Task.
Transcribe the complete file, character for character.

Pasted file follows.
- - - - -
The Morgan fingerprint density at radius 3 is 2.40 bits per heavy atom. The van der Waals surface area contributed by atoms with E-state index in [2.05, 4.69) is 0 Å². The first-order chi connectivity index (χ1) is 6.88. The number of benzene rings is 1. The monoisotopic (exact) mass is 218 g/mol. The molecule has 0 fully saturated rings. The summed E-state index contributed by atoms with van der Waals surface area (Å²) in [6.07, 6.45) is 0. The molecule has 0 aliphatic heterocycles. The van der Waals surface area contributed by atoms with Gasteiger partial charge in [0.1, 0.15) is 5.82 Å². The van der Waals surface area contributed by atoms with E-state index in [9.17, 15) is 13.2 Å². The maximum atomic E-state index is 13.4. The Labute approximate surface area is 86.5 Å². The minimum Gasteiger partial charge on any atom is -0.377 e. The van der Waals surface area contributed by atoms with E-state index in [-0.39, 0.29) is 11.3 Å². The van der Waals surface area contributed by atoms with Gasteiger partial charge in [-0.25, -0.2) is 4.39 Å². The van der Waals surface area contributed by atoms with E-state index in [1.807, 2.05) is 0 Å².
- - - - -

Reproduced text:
The Morgan fingerprint density at radius 3 is 2.40 bits per heavy atom. The van der Waals surface area contributed by atoms with E-state index in [2.05, 4.69) is 0 Å². The first-order chi connectivity index (χ1) is 6.88. The number of benzene rings is 1. The monoisotopic (exact) mass is 218 g/mol. The molecule has 0 fully saturated rings. The summed E-state index contributed by atoms with van der Waals surface area (Å²) in [6.07, 6.45) is 0. The molecule has 0 aliphatic heterocycles. The van der Waals surface area contributed by atoms with Gasteiger partial charge in [0.1, 0.15) is 5.82 Å². The van der Waals surface area contributed by atoms with E-state index in [9.17, 15) is 13.2 Å². The maximum atomic E-state index is 13.4. The Labute approximate surface area is 86.5 Å². The minimum Gasteiger partial charge on any atom is -0.377 e. The van der Waals surface area contributed by atoms with E-state index in [-0.39, 0.29) is 11.3 Å². The van der Waals surface area contributed by atoms with Gasteiger partial charge in [-0.25, -0.2) is 4.39 Å². The van der Waals surface area contributed by atoms with E-state index in [1.807, 2.05) is 0 Å².